Currently, the Indian state seems to have turned to the price system as a way of arbitrating competing claims to land. For instance, in the case of the Yamuna Expressway, bureaucrats resolved the conflict between infrastructural firms and the protesting (Jat) dominant castes by marking up the compensation price of land acquired for the new corridor developments. The Yamuna Expressway public authority had earlier promised the creation of labor-intensive manufacturing and affordable housing along the economic corridor but is now prioritizing high-end luxury housing as a way of recovering the money spent in land acquisition. Focusing on getting the compensation price right can lock the state into land-use decisions that go against the very rationale of these economic corridors as the spines for labor-intensive manufacturing.
But returning to the fundamental question of who decides what types of public infrastructures are needed for liberalizing India, my research is interested in the role of the democratic institution of the Gram Sabhas as the site for public decision-making. Various “counter-movements” (borrowing from Karl Polanyi) from both within and outside the state have played a key role in institutionalizing the Gram Sabha and mandating that the consent of the Gram Sabha is required for land acquisition for infrastructural development.
These counter-movements include public-spirited former bureaucrats in the National Advisory Council as well as social movements like the National Alliance of People’s Movements. Democratic institutions like the Gram Sabha are essential for entrenching contested planning questions on public infrastructure and land-use in the public sphere. Here, the book is particularly interested in how uneven agrarian pasts affect the translation of Gram Sabhas from law to reality. In certain agrarian regions along the Mumbai-Pune Expressway, the Gram Sabhas are activated and marginalized citizens mobilize the Gram Sabha to exercise their voice in infrastructural decision-making. In other regions, the Gram Sabhas are bypassed; in yet others, they are co-opted by local elites.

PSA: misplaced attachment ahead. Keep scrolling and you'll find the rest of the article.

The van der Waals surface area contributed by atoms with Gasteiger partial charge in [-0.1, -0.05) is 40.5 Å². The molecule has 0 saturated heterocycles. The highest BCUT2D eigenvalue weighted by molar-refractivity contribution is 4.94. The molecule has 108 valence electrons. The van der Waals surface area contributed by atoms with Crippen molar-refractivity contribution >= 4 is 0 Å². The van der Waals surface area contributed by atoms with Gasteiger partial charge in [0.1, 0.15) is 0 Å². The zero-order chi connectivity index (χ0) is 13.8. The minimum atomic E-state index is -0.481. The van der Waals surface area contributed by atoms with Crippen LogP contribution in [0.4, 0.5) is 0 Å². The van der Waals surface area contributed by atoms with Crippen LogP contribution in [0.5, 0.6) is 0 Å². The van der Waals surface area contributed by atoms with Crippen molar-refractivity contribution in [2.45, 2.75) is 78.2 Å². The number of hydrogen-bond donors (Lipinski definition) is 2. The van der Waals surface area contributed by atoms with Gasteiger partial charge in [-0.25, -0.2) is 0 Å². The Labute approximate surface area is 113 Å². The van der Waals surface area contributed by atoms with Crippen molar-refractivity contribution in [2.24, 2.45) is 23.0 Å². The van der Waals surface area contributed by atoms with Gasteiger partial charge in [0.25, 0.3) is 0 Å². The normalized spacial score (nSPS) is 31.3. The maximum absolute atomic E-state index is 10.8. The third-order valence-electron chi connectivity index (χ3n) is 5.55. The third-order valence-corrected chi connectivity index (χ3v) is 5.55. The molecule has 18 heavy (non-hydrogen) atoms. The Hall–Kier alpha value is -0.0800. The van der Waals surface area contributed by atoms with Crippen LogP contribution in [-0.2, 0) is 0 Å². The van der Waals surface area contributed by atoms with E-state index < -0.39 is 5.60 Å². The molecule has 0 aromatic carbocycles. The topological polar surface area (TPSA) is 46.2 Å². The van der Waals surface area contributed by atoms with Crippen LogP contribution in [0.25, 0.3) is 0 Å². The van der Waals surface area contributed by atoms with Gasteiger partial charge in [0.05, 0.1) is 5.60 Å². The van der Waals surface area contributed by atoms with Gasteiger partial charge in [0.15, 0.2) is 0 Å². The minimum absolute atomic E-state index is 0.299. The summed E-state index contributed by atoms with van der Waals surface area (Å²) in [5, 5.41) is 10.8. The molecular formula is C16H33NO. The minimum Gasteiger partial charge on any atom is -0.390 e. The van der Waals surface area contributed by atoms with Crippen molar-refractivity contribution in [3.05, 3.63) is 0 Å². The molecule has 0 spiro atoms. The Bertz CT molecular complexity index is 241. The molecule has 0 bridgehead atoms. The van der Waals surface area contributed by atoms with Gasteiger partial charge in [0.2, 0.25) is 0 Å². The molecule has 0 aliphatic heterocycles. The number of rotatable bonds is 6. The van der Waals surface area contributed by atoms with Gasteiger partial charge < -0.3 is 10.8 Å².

What does this mean for the future of urbanism in India, or the Global South as a whole?
My book focuses on western Maharashtra, and a key insight was that Maratha sugar elites, who had consolidated power under earlier colonial and postcolonial development programs, are now emerging as protagonists in the making of urban real estate markets in the Mumbai-Pune corridor region. As an urban scholar, I had little familiarity with agrarian studies, and it wasn’t until I started research in the Mumbai-Pune corridor region that I realized the need to understand agrarian political economy if one is to make sense of contemporary urbanization in India.
Though there are heterodox scholars whose works defy these divides, the disciplines of urban studies and agrarian studies generally work in siloes. And yet, the agrarian-urban transformations that we’re witnessing in much of the global south challenge these disciplinary divides. I situate my work within a niche of scholarship in urban studies that recognizes the need to break away from the “territorial trap” of city-centric analyses. In my own work, I hope that shifting the unit of analysis from cities to these in-between corridor regions opens new methodological entryways to analyze the entangled agrarian-urban question in predominantly agrarian and late liberalizing societies in much of the “global south.” ☆
☆ All opinions expressed by our interview subjects are their own and do not reflect the views of the Mittal Institute and its staff.